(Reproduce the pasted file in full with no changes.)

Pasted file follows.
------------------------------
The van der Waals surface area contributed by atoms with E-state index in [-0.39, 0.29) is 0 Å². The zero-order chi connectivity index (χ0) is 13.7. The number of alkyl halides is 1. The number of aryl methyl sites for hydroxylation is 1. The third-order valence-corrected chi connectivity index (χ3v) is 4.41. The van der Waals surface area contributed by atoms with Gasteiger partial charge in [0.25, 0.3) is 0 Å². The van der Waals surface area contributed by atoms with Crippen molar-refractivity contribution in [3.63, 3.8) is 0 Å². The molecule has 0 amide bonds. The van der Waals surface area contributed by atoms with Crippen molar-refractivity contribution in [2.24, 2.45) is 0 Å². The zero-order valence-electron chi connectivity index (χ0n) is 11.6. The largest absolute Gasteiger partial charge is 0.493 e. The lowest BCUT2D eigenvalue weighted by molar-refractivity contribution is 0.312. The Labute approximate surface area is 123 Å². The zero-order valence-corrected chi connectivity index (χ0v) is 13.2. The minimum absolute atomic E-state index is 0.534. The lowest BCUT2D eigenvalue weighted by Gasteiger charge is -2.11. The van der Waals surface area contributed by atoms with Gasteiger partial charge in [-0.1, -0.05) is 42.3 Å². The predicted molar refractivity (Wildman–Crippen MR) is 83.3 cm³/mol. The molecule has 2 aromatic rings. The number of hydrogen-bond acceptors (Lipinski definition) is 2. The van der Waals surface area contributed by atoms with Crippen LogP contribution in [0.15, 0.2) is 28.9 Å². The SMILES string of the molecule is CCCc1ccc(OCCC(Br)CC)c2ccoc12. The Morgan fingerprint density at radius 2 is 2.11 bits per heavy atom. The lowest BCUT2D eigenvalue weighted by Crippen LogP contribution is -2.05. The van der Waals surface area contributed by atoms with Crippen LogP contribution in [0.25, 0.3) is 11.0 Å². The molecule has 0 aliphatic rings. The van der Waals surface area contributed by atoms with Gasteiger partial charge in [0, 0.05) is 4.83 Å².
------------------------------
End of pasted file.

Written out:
The van der Waals surface area contributed by atoms with E-state index in [-0.39, 0.29) is 0 Å². The zero-order chi connectivity index (χ0) is 13.7. The number of alkyl halides is 1. The number of aryl methyl sites for hydroxylation is 1. The third-order valence-corrected chi connectivity index (χ3v) is 4.41. The van der Waals surface area contributed by atoms with Gasteiger partial charge in [0.25, 0.3) is 0 Å². The van der Waals surface area contributed by atoms with Crippen molar-refractivity contribution in [3.63, 3.8) is 0 Å². The molecule has 0 amide bonds. The van der Waals surface area contributed by atoms with Crippen molar-refractivity contribution in [2.24, 2.45) is 0 Å². The zero-order valence-electron chi connectivity index (χ0n) is 11.6. The largest absolute Gasteiger partial charge is 0.493 e. The lowest BCUT2D eigenvalue weighted by molar-refractivity contribution is 0.312. The Labute approximate surface area is 123 Å². The zero-order valence-corrected chi connectivity index (χ0v) is 13.2. The minimum absolute atomic E-state index is 0.534. The lowest BCUT2D eigenvalue weighted by Gasteiger charge is -2.11. The van der Waals surface area contributed by atoms with Gasteiger partial charge in [-0.1, -0.05) is 42.3 Å². The predicted molar refractivity (Wildman–Crippen MR) is 83.3 cm³/mol. The molecule has 2 aromatic rings. The number of hydrogen-bond acceptors (Lipinski definition) is 2. The van der Waals surface area contributed by atoms with Crippen LogP contribution in [0.15, 0.2) is 28.9 Å². The SMILES string of the molecule is CCCc1ccc(OCCC(Br)CC)c2ccoc12. The Morgan fingerprint density at radius 2 is 2.11 bits per heavy atom. The lowest BCUT2D eigenvalue weighted by Crippen LogP contribution is -2.05. The van der Waals surface area contributed by atoms with Crippen LogP contribution in [0.25, 0.3) is 11.0 Å². The molecule has 0 aliphatic rings. The van der Waals surface area contributed by atoms with Gasteiger partial charge in [0, 0.05) is 4.83 Å².